Business Law - Essay Example

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Kingsley Ltd purchased bricks from Brick-for-All. Kingsley Ltd was doing construction on an exposed sea front side. During the transaction, Kingsley Ltd’s manager, Paul, just mentioned that he required the bricks for external use and said nothing about the site being on an exposed sea front…
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Download file to see previous pages "Except where the parties have agreed otherwise, the goods do not conform with the contract unless they:
(a) are fit for the purposes for which goods of the same description would ordinarily be used;
(b) are fit for any particular purpose expressly or impliedly made known to the seller at the time of the conclusion of the contract, except where the circumstances show that the buyer did not rely, or that it was unreasonable for him to rely, on the seller's skill and judgment."
In this case, the seller is acting in the course of business. It is common knowledge that bricks are made of clay. According to facts, ‘Sparkling Bricks’ were made of compressed paper. CISG (Article 38(1)) states that,
‘The buyer must examine the goods, or cause them to be examined, within as short a period as is practicable in the circumstances.”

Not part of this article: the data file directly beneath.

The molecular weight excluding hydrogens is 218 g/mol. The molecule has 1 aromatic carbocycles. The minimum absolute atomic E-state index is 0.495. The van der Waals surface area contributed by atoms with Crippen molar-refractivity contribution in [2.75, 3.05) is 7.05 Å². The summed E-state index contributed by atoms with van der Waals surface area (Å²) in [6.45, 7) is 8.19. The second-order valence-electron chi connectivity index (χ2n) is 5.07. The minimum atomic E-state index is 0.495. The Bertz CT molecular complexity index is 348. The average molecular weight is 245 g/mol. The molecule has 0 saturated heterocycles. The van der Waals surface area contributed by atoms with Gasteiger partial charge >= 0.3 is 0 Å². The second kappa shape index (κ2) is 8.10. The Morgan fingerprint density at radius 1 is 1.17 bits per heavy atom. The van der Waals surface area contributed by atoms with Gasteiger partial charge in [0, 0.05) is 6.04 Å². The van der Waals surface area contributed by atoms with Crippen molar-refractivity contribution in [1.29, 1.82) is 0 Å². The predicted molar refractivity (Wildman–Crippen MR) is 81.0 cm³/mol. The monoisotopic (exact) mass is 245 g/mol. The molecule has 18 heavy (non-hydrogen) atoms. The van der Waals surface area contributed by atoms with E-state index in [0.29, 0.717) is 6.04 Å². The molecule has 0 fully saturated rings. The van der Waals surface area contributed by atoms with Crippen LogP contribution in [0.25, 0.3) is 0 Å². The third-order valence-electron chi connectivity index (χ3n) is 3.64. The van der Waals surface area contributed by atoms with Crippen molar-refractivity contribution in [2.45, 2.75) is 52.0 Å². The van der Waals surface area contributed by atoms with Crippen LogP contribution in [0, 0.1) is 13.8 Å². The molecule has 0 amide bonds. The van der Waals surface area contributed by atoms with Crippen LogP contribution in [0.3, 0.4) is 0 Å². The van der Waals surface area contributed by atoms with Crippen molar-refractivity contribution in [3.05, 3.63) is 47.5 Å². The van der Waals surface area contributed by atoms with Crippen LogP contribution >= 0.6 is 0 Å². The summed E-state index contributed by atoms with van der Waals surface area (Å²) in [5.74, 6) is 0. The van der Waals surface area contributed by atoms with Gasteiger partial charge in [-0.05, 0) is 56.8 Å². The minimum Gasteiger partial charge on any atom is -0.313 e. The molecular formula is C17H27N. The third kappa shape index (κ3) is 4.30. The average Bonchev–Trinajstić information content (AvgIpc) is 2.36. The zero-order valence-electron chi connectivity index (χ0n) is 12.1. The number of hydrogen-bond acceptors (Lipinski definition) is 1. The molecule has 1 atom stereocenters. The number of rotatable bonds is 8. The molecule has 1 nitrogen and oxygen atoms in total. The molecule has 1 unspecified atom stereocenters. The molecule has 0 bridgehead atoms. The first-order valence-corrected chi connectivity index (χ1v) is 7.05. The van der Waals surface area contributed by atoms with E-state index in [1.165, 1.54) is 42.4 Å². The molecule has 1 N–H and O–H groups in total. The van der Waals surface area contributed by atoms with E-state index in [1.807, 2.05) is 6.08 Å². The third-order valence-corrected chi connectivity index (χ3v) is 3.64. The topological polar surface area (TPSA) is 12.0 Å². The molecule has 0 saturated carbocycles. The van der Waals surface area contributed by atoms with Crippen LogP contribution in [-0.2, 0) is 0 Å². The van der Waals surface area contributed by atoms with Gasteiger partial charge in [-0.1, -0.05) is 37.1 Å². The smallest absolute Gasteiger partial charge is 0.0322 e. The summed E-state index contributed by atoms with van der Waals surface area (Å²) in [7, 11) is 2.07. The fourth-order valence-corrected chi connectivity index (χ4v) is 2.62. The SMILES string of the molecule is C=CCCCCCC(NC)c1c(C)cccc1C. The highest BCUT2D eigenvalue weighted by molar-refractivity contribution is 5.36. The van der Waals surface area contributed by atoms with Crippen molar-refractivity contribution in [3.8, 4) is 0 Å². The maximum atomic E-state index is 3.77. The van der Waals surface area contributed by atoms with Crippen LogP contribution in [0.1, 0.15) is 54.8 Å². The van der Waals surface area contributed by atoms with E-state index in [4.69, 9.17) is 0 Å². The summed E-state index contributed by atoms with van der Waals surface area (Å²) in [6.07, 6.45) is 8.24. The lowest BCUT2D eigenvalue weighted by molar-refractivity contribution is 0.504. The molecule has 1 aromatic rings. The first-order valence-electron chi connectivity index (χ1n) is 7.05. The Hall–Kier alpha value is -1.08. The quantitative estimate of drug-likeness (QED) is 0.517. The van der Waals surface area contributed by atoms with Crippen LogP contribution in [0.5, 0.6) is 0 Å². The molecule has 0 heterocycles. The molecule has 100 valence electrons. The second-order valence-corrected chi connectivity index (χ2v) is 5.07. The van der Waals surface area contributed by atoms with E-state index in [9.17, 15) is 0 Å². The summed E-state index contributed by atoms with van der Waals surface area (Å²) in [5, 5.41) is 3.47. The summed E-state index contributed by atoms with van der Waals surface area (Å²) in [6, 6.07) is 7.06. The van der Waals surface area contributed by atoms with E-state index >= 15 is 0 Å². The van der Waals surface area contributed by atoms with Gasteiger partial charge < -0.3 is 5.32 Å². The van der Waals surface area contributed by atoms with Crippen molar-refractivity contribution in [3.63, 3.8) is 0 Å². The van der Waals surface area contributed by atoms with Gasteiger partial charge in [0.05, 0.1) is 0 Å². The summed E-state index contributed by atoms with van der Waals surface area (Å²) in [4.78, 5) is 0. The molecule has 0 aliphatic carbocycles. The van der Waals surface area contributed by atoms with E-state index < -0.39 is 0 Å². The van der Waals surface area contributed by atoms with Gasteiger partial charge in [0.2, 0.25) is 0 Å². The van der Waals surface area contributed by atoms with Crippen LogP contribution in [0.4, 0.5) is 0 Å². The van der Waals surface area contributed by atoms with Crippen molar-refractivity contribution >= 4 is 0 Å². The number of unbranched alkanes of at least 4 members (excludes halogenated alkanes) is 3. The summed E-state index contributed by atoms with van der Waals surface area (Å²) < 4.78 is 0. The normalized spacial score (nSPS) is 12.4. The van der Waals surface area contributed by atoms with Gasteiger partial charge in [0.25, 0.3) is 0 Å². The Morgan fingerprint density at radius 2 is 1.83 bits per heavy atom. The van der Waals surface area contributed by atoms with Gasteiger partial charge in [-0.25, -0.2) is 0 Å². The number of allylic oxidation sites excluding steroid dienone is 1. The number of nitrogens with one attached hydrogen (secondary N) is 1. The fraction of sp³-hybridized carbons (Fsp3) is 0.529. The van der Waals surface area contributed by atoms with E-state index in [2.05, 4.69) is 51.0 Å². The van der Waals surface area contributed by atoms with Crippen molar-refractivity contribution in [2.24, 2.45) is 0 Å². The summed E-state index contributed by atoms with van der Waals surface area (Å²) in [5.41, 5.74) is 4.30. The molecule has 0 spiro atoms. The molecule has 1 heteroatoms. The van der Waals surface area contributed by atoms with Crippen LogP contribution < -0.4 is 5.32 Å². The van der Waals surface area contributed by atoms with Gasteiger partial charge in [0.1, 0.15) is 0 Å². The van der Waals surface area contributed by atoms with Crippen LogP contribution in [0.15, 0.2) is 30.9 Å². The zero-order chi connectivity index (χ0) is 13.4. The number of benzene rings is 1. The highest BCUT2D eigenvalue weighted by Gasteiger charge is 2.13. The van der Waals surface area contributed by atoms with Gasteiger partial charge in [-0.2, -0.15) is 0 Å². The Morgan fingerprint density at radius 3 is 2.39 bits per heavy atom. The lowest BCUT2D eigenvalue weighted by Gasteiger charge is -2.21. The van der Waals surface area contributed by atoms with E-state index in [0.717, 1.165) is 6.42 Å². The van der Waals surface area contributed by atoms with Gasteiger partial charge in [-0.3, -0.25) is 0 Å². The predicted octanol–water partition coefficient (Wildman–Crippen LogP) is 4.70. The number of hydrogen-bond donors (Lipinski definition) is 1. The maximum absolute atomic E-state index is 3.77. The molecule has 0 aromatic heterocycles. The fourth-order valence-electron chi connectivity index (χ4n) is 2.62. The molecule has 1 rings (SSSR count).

If the courts are convinced that it could have been revealed that the bricks were not made of clay upon reasonable examination, Brick-for-All would not be held liable. Paul can easily be expected to have known that what kind of material was used in making those bricks. Kingsley Ltd is a construction company and the purchasing of bricks is a very important factor for them. They must have chosen Paul to purchase the bricks because he must have had sufficient knowledge about bricks. In the given case, ‘Sparkling Bricks” were normally used externally which is their ordinary use. The facts clearly evince that the bricks that did not came into contact with sea salt did not allow damp into the house. They were fit for the purpose of external usage. The only purpose that was mentioned by Paul to the seller was external use. He never said anything about the location of the site where they were to be used. Paul chose the ‘Sparkling Bricks’ himself. On the other hand, if ‘Sparkling Bricks’ are such that it cannot be found out upon reasonable examination that they were made of compressed paper instead of clay, it is a duty of Brick-for-All to tell the buyer about that fact. If it is further assumed that the knowledge about the bricks being made of compressed paper was crucial for Paul’s decision, Brick-for-All would be held liable. Article 36(1) of CISG states that, “The seller is liable in accordance with the contract and this Convention for any lack of conformity which exists at the time when the risk passes to the buyer, even though the lack of conformity becomes apparent only after that time.” Still assuming that reasonable examination by Paul could not have revealed the composition of the bricks, it would have been immaterial if Brick-for-All would have mentioned that fact to him. If the courts hold Brick-for-All liable, there is a question of restitution. Kingsley Ltd would be unable to return the bricks in their original form. Article 82(1) of CISG states that, “The buyer loses the right to declare the contract ...Download file to see next pagesRead More
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